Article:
Government’s apathy towards Senior Citizens – A Socio-Legal Critique
December 4, 2020
We, as humans, live our lives in stages. From birth to death, life in itself is a stage, a podium for us to cherish our lives before our time comes to an end. Life begins as an infant, being taken care of, our needs of all sorts been tended by our guardians or parents. Then why is it that in death man should be left alone? Why should we look down on elderly people? With technological advancements, we have become closer to our peers; then why should we distance our elders who are not as technologically savvy as the world wants them to be?
The issue at hand does not just limit itself to technological advancements but also protection of legal rights of such elderly people who despite their old age need to be heard. The elderly is one of the most vulnerable and susceptible group in any demographic and require special need and assistance. These needs and requirements are to be taken care of by individuals as well as the State. Through this article, we shall understand the issues faced by the elderly, the rights they have, and the schemes and the government treatment given to them.
Issues faced by the Senior Citizens
Elderly people are, as mentioned before, one of the most vulnerable classes of society. While India is heading towards a more youthful demographic, approximately 8.6 percent of the society consists of the elderly. This data, supplemented with the fact that India probably has a huge aging population, meant that the Government would be required to provide a huge part of the demographic with services and financial stability. This demographic is hugely dependent on individuals and on the aid of Government and other organizations to maintain good health.
Most of the social issues faced by the elderly are in the form of rapid advancements in technology and society itself. The requirement of society nowadays is to have everyone be up to date with the latest trends or be on social media and appear to be cool. This led to children ostracising their elders or even parents in shame.
Family values that were passed down from generation to generation significantly dwindled due to the young generation adopting a newer and more fashionable lifestyle. Most of the elders still believe in traditional values which can lead to people labeling them as old-fashioned and avoid them altogether.
The younger generation has become more active in seeking job opportunities; this has in many instances, led to people staying away from their elders. Though no one can find faults in such a situation, loneliness, helplessness, and sense of powerlessness that one can feel at any age, bothers the elders too. Lack of support and sympathy from the younger generation can further lead to aggravating circumstances.
Society, when it comes to elderly people, lacks the patience that is required to help them. There is a reason why old age is the second coming of infancy. People at such an age need patience more than anything else and a show of support. Elderly people often lack emotional support, instrumental support, informational support, and appraisal support. These are not special requirements to care for elderly people; these are requirements to take care of a human being.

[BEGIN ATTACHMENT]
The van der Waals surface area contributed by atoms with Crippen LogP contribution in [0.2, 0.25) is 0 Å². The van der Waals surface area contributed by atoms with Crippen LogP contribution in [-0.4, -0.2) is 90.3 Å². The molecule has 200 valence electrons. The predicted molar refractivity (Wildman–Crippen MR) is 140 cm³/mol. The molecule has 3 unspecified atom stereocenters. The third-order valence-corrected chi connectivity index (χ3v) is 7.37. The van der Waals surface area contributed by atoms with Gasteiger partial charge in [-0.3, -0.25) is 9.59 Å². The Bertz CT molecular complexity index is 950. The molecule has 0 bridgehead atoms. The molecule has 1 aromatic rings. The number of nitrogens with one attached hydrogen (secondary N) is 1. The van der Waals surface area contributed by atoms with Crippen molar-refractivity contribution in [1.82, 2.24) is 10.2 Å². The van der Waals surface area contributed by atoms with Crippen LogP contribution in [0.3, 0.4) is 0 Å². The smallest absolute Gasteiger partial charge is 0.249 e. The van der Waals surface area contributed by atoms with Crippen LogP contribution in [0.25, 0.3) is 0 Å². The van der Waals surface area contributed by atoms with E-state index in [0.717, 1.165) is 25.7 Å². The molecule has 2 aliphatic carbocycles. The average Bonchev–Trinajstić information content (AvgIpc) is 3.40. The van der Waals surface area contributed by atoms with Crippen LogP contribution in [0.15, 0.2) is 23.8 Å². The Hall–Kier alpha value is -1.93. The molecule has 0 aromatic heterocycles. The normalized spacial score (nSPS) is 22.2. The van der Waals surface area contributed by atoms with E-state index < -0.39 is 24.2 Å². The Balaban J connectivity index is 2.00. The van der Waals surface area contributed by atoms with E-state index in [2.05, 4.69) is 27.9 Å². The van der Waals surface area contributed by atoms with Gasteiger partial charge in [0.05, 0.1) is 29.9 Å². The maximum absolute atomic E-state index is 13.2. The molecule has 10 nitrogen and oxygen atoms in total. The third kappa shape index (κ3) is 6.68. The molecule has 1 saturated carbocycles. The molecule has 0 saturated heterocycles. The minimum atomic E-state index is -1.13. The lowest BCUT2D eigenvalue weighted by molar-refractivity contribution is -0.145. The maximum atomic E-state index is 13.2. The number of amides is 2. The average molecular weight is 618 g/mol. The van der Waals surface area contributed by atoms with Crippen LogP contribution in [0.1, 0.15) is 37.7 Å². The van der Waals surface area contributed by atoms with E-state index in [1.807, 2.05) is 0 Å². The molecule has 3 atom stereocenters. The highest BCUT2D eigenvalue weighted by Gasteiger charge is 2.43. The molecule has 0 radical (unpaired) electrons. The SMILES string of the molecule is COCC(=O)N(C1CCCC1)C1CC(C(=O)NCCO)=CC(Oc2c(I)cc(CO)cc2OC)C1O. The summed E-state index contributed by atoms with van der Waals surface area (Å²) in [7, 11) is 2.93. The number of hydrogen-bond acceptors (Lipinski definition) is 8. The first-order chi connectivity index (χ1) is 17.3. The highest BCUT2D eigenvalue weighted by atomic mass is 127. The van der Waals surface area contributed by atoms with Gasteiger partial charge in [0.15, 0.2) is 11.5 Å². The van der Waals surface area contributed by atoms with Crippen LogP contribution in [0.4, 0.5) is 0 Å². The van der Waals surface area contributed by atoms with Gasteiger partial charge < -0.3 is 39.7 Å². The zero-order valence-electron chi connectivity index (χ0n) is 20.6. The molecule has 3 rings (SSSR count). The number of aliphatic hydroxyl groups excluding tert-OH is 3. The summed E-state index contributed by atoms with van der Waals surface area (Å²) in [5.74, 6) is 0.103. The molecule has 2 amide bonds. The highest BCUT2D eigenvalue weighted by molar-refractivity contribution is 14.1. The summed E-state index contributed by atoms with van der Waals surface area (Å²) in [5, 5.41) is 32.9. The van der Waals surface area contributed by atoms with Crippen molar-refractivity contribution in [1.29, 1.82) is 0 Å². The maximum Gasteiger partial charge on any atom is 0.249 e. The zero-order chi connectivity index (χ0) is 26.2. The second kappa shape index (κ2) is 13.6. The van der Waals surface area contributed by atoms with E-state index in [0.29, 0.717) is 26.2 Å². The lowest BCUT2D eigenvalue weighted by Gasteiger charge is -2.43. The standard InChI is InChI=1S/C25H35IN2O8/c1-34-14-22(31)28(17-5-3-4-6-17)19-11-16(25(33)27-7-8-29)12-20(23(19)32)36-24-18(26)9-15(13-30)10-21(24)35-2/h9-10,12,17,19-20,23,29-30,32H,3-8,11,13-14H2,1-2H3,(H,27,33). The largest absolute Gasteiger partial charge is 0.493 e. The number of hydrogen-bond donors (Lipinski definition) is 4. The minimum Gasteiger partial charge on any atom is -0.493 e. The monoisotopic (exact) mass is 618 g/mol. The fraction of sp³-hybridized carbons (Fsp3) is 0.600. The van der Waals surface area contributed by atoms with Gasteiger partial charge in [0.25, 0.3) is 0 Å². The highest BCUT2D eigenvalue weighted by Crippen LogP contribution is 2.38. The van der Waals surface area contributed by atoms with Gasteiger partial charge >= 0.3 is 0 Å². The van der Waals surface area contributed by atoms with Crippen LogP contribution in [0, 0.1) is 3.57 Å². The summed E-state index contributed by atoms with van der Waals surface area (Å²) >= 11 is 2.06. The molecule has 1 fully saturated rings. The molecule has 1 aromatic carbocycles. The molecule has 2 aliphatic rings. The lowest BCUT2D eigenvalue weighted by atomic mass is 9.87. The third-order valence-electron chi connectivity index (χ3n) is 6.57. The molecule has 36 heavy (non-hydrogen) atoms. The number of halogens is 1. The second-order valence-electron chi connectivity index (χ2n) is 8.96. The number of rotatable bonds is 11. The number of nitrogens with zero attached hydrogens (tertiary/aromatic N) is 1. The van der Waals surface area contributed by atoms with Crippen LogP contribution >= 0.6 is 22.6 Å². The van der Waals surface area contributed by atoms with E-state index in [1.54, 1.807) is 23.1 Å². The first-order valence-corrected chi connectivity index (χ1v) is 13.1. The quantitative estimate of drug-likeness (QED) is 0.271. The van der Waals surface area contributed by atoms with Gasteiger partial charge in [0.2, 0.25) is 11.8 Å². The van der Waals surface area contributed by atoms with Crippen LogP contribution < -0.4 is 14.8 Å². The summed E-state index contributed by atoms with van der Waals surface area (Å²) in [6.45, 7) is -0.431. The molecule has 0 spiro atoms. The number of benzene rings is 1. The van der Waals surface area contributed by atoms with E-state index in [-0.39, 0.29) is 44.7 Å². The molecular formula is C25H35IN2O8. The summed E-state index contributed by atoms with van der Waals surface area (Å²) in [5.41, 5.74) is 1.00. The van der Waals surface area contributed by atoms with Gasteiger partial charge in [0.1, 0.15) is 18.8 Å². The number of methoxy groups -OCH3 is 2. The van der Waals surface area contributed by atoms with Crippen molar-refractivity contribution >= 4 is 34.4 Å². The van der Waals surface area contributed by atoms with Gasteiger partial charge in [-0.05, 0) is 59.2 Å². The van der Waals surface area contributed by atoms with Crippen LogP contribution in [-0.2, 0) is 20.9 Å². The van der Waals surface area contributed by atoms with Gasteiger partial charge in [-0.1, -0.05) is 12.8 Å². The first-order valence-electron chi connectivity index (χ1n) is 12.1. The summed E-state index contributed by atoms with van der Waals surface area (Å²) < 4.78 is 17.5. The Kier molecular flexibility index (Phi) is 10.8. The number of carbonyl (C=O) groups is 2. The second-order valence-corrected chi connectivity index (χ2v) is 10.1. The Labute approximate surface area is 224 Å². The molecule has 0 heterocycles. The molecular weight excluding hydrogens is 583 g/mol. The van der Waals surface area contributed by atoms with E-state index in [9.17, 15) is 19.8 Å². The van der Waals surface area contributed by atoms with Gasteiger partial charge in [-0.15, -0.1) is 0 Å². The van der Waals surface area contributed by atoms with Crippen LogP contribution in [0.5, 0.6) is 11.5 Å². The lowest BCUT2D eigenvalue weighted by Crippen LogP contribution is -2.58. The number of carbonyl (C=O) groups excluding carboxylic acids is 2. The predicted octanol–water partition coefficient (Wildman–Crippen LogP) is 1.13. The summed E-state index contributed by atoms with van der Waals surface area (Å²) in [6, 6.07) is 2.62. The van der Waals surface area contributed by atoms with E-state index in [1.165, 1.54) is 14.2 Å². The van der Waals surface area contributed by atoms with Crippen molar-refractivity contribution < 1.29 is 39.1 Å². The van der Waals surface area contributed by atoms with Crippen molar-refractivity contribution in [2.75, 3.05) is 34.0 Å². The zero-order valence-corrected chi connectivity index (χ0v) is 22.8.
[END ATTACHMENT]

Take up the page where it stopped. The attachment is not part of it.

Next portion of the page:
While most of the elderly people in India are dependent on life savings as well as pensions, it is unreasonable to assume that elderly people just like everyone else, do not face economic troubles. The cost of living in society has increased. People are sometimes not able to afford such lifestyles and as a result, require economic support.
Economic problems are especially true for elderly females who are unable to generate a separate income. In such cases, elderly homemakers are especially dependent on a source of income from someone else. This section is under a lot of stress due to their circumstances.
Most of the government offices do not employ senior citizens and most of the private offices deem them a liability rather than an asset. This is true for most of the cases as the government in most of its offices has a retirement age of 60 or 65. This is one such problem that the government can cure through social security. This becomes a problem when the medical expenditure for treatments becomes way too expensive for the elders to pay for it individually with no source of income.
The main reason why the elderly are labeled as the vulnerable section of society very often is the fact that the human body can only protect us for so long from diseases. Old age is when past care is taken can come in handy to avoid health problems. But most elders are plagued with terminal problems that affect their mental conditions. Various impairments in hearing or seeing are common. Health is not just being disease-free; it also entails the psychological conditions of a human.